Maryland wrestling showed signs of progress in loss to No. 10 Pittsburgh
Maryland wrestling's King Sandoval is taken down by Pittsburgh's Micky Phillippi in the Terps' eventual 27-10 dual loss on Dec. 20, 2019. (Tyler Ecker/The Diamondback)
For a brief moment, Maryland wrestling’s King Sandoval had the attention of college wrestling fans against No. 10 Pittsburgh on Friday.
The 133-pounder faced off against No. 5 Micky Phillippi, who entered the bout with a perfect 9-0 record. But, within 30 seconds of the first period, Sandoval — the clear underdog — nearly blemished Phillippi’s pristine start to the season.
He attacked, taking control of Phillippi’s right arm from the neutral position, eventually flipping him over for a fall count. Sandoval couldn’t hold it, but he was awarded two points for the takedown and four near-fall points to go up 6-0 in the bout. Phillippi worked his way back, though, eventually securing an 8-6 decision.
But Friday’s performance was still uncharacteristic for the Terps. Despite a 27-10 loss to the Panthers, three Maryland wrestlers were within a takedown or striking distance to win their bouts, including Sandoval — a promising effort against the No. 10 team in the country that has the program trending in the right direction.
“I don’t believe in moral victories,” coach Alex Clemsen said. “Losing sucks. I frickin’ hate it. With that said, the only way we’re going to win, in this sport, is to fight tremendously hard and up and down our lineup, all 10 kids had good fights and put themselves in the match.”
Among the other close bouts, 141-pounder Hunter Baxter was 30 seconds away from an upset over 141-pounder No. 19 Cole Matthews, but he was pinned with seven seconds left in the third period.
Maryland suffered its own upset defeat in the 174-pound matchup as No. 20 Philip Spadafora, seconds away from clinching the Terps’ third win of the night, was taken down, losing 5-4 at the buzzer to Gregg Harvey.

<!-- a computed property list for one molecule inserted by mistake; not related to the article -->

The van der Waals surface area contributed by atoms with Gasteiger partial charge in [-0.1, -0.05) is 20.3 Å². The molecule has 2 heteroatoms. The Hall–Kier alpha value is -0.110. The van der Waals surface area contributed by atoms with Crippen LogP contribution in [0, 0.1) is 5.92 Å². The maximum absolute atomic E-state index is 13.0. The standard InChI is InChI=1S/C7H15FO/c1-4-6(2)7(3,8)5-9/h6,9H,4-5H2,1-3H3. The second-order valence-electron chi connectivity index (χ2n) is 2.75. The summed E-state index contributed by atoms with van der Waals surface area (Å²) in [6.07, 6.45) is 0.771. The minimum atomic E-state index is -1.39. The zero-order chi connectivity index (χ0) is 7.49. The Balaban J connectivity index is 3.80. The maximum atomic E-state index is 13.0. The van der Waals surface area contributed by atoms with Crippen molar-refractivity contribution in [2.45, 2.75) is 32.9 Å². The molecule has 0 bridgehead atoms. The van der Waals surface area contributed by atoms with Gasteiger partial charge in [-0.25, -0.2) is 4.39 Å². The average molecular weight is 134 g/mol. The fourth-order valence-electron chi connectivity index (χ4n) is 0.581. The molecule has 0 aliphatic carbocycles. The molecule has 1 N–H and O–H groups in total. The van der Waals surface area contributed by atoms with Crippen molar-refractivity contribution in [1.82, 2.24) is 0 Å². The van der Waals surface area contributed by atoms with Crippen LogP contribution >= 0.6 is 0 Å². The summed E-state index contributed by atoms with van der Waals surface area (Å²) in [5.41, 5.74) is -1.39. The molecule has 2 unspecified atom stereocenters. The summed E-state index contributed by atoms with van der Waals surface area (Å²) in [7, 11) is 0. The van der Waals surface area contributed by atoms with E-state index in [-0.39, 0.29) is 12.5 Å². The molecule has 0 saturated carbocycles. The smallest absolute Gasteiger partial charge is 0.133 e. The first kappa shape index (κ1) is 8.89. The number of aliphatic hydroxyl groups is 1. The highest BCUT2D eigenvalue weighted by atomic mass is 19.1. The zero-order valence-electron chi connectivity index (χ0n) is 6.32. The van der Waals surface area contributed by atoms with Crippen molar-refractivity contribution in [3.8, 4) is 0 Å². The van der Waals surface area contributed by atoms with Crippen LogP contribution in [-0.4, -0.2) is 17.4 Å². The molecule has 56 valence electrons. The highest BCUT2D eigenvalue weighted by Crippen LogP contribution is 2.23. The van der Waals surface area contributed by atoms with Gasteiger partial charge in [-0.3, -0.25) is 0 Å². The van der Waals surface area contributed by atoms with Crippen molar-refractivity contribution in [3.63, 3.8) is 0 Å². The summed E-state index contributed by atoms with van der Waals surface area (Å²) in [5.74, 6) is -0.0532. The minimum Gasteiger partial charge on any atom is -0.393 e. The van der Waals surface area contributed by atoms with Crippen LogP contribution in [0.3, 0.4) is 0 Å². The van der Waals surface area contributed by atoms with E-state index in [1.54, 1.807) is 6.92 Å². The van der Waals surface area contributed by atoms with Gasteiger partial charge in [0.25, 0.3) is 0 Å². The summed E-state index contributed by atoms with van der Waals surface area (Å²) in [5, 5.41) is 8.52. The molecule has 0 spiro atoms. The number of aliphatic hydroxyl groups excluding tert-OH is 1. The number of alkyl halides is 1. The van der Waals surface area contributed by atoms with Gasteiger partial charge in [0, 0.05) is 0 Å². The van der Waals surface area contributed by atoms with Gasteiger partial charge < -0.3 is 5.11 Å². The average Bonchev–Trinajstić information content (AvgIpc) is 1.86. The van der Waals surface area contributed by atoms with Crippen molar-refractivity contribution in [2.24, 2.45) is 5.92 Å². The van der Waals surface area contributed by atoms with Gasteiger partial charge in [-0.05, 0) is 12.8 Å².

However, 157-pounder Jahi Jones had already done the same to Pittsburgh, knocking off No. 11 Taleb Rahmani in a low-scoring 3-2 decision after fighting off a last-second takedown attempt in the third period.
“I think that just comes with grit,” Jones said. “I’ve been in that position in practice a thousand times, so I wasn’t the slightest bit worried that I was gonna give up a takedown.”
The redshirt senior has had a front-row seat to Maryland’s struggles since joining the Big Ten, as the Terps have gone 15-57 during his tenure, with just one conference dual win.
Despite the lack of success the team has had in recent years, Jones saw Friday’s match as a step forward.
“We’re going in the right direction,” Jones said. “You can’t just turn that around overnight.”
There has been a noticeable shift within the program, and much of that has stemmed from this offseason’s coaching shuffle. While former coach Kerry McCoy led the Terps to frequent success in the ACC, he was unable to do so in the Big Ten. There’s hope that Clemsen will be the one to reverse that trend.
“With any type of change, even if it’s symbolic, there’s a shift in mentality,” 197-pounder Jaron Smith said. “There’s a little bit of relief that like, I need to reevaluate my dedication to this sport and take a deep look at what’s going on around you. I feel like that happened with our program.”
Five seasons at the bottom of the Big Ten can make a big difference, but in his first year, Clemsen has thrown all his chips in to change the stigma around his program. Friday was the first evidence of the team’s fortune flipping.
“It’s hard when you’re taking scratches and you keep saying, ‘Hey, we’re close,’” Smith said. “You can take those lumps and at some point, it’s not going to be, ‘Hey, we’re close.’ It’s going to be ‘Hey, we did it.’”